Many people think that because they’ve had a blood test, they will have automatically been tested for hepatitis B and hepatitis C and therefore don’t have to worry. In most situations this is not the case.

Hepatitis B and C are the most common blood borne viruses in Australia but testing for them is not part of normal blood tests—you generally have to ask your doctor.

There are two exceptions to this:

  1. Most pregnant women are tested for hepatitis B and hepatitis C as part of normal screening during pregnancy.1
  2. If you donate blood to the blood bank, it will be tested, and you will be notified if you have been exposed to hepatitis B or C.2

If your doctor has not spoken to you about testing for hepatitis and you think you may have been at risk recently or in the past, you should ask them for a hepatitis blood test.

It’s also important to remember that some tests for hepatitis only show whether you have been exposed to the virus and not whether you have a current infection. If you have been exposed to hepatitis B or hepatitis C, check with your doctor if this is a current infection. They may need to do a follow up test.

What is hepatitis?

Hepatitis B and hepatitis C are two different viruses that can cause liver damage, cirrhosis and liver cancer if left untreated. Some people clear hepatitis without any intervention during acute infection, within the first six months. People who clear the hepatitis B virus may also develop immunity and will be protected naturally against re-infection. This is not the case for hepatitis C as you can get hepatitis C again.

People who do not clear the virus within six months will go on to develop a chronic hepatitis infection. For hepatitis B the infection can be life long and there is no cure. For hepatitis C a cure is available.

How is hepatitis treated?

If you have hepatitis C there is a simple cure which is effective for 95% of people within 12 weeks.

If you have chronic hepatitis B there is currently no cure, but there is effective treatment that can reduce the effects of the virus. Regular liver health checks help determine if treatment is needed.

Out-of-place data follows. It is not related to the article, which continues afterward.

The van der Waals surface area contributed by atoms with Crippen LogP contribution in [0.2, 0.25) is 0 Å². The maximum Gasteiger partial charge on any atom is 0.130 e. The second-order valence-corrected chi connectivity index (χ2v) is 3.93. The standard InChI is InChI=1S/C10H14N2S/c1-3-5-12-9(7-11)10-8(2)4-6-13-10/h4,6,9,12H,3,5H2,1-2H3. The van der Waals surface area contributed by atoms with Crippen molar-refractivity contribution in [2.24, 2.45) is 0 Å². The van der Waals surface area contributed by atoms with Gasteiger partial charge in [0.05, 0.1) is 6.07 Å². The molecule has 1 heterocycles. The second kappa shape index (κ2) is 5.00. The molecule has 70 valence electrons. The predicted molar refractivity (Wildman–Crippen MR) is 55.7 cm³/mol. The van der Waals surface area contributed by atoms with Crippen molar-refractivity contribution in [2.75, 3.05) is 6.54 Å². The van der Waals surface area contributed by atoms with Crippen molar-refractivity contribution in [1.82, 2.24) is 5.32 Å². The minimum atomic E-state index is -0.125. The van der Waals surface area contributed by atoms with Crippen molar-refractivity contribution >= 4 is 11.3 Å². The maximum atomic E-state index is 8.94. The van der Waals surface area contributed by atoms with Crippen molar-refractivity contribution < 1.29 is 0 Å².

There is also a safe and effective vaccine that can protect you against contracting hepatitis B.

How do I know if I’m at risk?

You could be at risk of hepatitis B or C if you:3,4

  • were born in one of the countries shaded in the map5 below or are an Aboriginal or Torres Strait Islander Australian
  • had a blood transfusion or received blood products in Australia before 1990
  • have had a medical or dental procedure done overseas
  • have had a tattoo or piercing done overseas or by someone who was not a trained professional
  • have had sex without a condom and are not vaccinated against hepatitis B
  • have ever injected drugs (even just once)
  • have spent time in prison, corrections or other detention settings.

What if I don’t want to talk to my usual doctor about hepatitis?

If you don’t feel comfortable asking your usual doctor about hepatitis, you can make an appointment to see a different GP. If you would like help to find a doctor who is experienced with hepatitis B or hepatitis C, you can call the Hepatitis Infoline on 1800 437 222.

Find out more

Testing for hepatitis B

Testing for hepatitis C


  1. (2018, June). Blood tests during pregnancy. Retrieved from Pregnancy, birth & baby.
  2. Australian Red Cross. (n.d.) Blood testing and safety. Retrieved from Australian Red Cross Lifeblood.
  3. (2016, March). Indications for HBV testing. Retrieved from AHSM.
  4. (2017, March). Indications for HCV testing. Retrieved from AHSM.
  5. Map was developed using information from references 3 and 4

Last updated 17 June 2020